''I didn't rate you as a player, I don't rate you as a manager, and I don't rate you as a person.''
It is just as well Roy Keane has returned to football. He was never likely to find employment in the diplomatic service. Typically, he did not sneak back unnoticed. In one afternoon, Ipswich's new manager brought the club more publicity outside Suffolk than they had received in years.
Ever the perfectionist, Keane's stringent definition of managerial success seemed to exclude his former Manchester United team-mates. His opinions of Steve Bruce and Mark Hughes, however, were still more complimentary than the infamous outburst towards Mick McCarthy that precluded his participation in the 2002 World Cup.
Now, for the second time, his task is to prove McCarthy's successor. Excluding Kevin Ball's temporary regime, Keane replaced his old adversary at the Stadium of Light and, like the elder man, took Sunderland up to the Premier League. With Wolves winning the Championship this season, Keane's self-imposed demand - though he has a two-year contract - will be to follow them as the division's finest team.
He has already replaced his former foe as the Championship's most charismatic and quotable manager. While, from bobbins to diddlysquat, McCarthy has a vocabulary all of his own, Keane's searing honesty is both unnerving and unforgettable. The Wolves boss has a preference for eloquent bluntness though, combative central defender as he was, he lacks the Ipswich manager's aura.
If the Ipswich team reported on time and performed with renewed determination in Keane's first match - a 3-0 win at Cardiff - it is scarcely surprising. He retains a fear factor. That, coupled with frantic trading, helped transform Sunderland.
It will be instructive if a revolving door has been fitted at Portman Road, traditionally such a tranquil place, because 13 of Keane's new charges are out of contract in the summer. He began by giving one player - Jaime Peters - a first start in a year and another - Matt Richards - a first in two.
Jim Magilton has bequeathed him a squad that contains a sizeable contingent of fine players, but too few who could be regarded among the best in the division in their position. The initial focus, understandably, was on Jon Stead and Tommy Miller, who both departed the Stadium of Light during Keane's time there. In Richard Wright, Gareth McAuley, Owen Garvan and Stead, however, there is a respectable spine to the side.
Succeed or fail, the players are doomed to operate in Keane's considerable shadow. It can obscure the achievements of others. Outside the clubs where he has maximised meagre resources and the division where he has managed marvellously, it is McCarthy's misfortune that he is best known for infuriating Keane and overseeing a Sunderland side who were, before Derby contrived to surpass them, the worst the Premier League had ever seen.
Such a one-dimensional portrayal is unfair. McCarthy has proved he is an outstanding manager at Championship level. His may be old-fashioned attributes - forging a team spirit, trawling the lower league for bargains and possessing a thorough knowledge of opponents - but they have been equally valuable at Sunderland and Wolves. While the owner, Steve Morgan, made his millions in the building trade, McCarthy has constructed his side comparatively cheaply.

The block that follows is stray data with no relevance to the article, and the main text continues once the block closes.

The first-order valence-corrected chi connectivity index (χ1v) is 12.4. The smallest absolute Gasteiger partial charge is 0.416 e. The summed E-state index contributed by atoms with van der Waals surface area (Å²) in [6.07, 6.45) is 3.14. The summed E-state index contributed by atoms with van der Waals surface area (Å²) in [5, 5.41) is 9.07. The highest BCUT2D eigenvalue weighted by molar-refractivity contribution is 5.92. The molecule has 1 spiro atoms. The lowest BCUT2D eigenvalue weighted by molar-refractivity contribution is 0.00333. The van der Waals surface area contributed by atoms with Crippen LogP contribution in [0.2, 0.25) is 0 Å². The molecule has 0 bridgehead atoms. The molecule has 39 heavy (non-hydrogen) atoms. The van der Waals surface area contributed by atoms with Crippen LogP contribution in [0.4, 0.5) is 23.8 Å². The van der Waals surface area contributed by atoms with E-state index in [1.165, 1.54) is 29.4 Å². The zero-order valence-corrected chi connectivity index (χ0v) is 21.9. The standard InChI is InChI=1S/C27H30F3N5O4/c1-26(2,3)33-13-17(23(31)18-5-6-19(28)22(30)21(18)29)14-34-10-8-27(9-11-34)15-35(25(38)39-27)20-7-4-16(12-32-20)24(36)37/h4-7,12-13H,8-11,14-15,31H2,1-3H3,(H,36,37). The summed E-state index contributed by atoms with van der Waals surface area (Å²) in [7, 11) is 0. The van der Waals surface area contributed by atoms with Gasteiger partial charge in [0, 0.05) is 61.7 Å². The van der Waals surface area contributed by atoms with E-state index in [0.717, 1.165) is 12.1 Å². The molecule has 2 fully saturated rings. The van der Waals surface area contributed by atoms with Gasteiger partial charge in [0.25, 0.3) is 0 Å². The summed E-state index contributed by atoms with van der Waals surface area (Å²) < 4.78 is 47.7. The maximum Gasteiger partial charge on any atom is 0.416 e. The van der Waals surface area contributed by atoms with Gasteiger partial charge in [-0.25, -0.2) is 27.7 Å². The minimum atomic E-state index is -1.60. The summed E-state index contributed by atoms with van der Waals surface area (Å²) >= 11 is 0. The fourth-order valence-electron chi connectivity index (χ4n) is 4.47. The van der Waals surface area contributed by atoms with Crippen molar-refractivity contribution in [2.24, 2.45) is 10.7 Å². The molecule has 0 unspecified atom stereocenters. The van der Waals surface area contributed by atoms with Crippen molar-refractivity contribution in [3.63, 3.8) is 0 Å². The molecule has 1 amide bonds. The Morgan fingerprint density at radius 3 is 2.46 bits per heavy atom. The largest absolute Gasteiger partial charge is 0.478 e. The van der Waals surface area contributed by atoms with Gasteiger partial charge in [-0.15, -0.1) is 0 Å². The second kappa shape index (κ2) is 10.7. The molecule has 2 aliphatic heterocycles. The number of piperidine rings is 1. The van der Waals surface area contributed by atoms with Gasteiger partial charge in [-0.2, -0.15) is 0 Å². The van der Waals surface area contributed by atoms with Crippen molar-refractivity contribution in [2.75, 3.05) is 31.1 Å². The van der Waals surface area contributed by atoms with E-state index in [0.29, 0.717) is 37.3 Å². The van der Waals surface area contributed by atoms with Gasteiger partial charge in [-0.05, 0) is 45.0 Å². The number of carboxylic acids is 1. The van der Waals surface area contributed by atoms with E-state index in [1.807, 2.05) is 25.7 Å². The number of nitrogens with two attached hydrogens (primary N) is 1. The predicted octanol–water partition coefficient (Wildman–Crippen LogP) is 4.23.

Wolves recorded a transfer-market profit last summer and their manager's flagship signing, Michael Kightly, cost a mere £25,000 from Grays Athletic. In that context, Sylvan Ebanks-Blake, twice the Championship's top scorer, seems expensive, but his return of 37 goals in 60 games has produced a dramatic change in Wolves; once a team noted for their goalkeeper (Wayne Hennessey), they are now known more for their premier goalscorer.
If signing the division's most prolific forward sounds the simplest step for promotion, following the rest of McCarthy's template could prove a novel experience for Keane.
The Wolves players' CVs - containing Gillingham, Scunthorpe, Luton, Colchester and Grays Athletic - read like a wonderful week's holiday for a particularly dedicated ground-hopper. Yet, aided by McCarthy's ability to identify potential, Wolves have formed the division's best side. Swansea and Burnley may have displayed a greater devotion to a short passing game, but Wolves offered width - courtesy of Kightly and Matt Jarvis - and scored frequently, through Ebanks-Blake and Chris Iwelumo. In contrast, Birmingham, with greater pedigree and a far higher wage bill, have laboured on in uninspired fashion.
All of which could be forgotten in four months time, should Blues join Wolves in the top flight. Elevation can backfire. McCarthy's exit from Sunderland was a direct consequence of earning promotion for a team composed of undistinguished but industrious individuals. Players such as Stephen Wright, Chris Brown, Stephen Elliott, Stephen Caldwell, Kevin Kyle and Carl Robinson all contributed, but that did not equip them for survival.
How many of McCarthy's current charges, the majority of whom qualify as bargains for the second tier, could prosper as Premier League players? Kightly, Ebanks-Blake and Hennessey, without doubt. Probably Kevin Foley and, given his ability, Richard Stearman.
Maybe Jarvis and Karl Henry but definitely not some of their colleagues, from whom McCarthy has conjured fine seasons. Now, for a second time, the perils of promotion may be illustrated, and his standing could suffer in the eyes of those who rarely witness football outside the top flight.
Because judgments tend to be made on the basis of performances in the Premier League, as Keane's comments last week show. There is no doubt his long-term objectives extend beyond the Championship. Success, Keane-style, means more than finishing ahead of Plymouth and Doncaster in 12 months' time. But in the short term, he could do worse than emulate McCarthy.